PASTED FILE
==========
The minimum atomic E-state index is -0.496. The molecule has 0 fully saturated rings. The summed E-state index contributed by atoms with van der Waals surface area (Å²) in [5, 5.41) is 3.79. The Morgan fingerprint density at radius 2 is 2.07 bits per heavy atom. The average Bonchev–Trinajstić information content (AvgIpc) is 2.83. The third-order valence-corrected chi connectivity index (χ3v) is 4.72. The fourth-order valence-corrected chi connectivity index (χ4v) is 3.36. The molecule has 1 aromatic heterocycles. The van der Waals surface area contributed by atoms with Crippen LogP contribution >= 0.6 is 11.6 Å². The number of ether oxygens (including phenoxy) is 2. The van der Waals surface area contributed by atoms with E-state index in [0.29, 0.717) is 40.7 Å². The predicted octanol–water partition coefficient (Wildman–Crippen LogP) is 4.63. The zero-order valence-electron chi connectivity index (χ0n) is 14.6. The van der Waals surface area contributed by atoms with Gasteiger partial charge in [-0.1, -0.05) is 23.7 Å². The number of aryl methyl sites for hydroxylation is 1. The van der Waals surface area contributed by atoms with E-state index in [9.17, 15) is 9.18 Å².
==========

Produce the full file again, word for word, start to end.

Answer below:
The minimum atomic E-state index is -0.496. The molecule has 0 fully saturated rings. The summed E-state index contributed by atoms with van der Waals surface area (Å²) in [5, 5.41) is 3.79. The Morgan fingerprint density at radius 2 is 2.07 bits per heavy atom. The average Bonchev–Trinajstić information content (AvgIpc) is 2.83. The third-order valence-corrected chi connectivity index (χ3v) is 4.72. The fourth-order valence-corrected chi connectivity index (χ4v) is 3.36. The molecule has 1 aromatic heterocycles. The van der Waals surface area contributed by atoms with Crippen LogP contribution >= 0.6 is 11.6 Å². The number of ether oxygens (including phenoxy) is 2. The van der Waals surface area contributed by atoms with E-state index in [0.29, 0.717) is 40.7 Å². The predicted octanol–water partition coefficient (Wildman–Crippen LogP) is 4.63. The zero-order valence-electron chi connectivity index (χ0n) is 14.6. The van der Waals surface area contributed by atoms with Gasteiger partial charge in [-0.1, -0.05) is 23.7 Å². The number of aryl methyl sites for hydroxylation is 1. The van der Waals surface area contributed by atoms with E-state index in [9.17, 15) is 9.18 Å².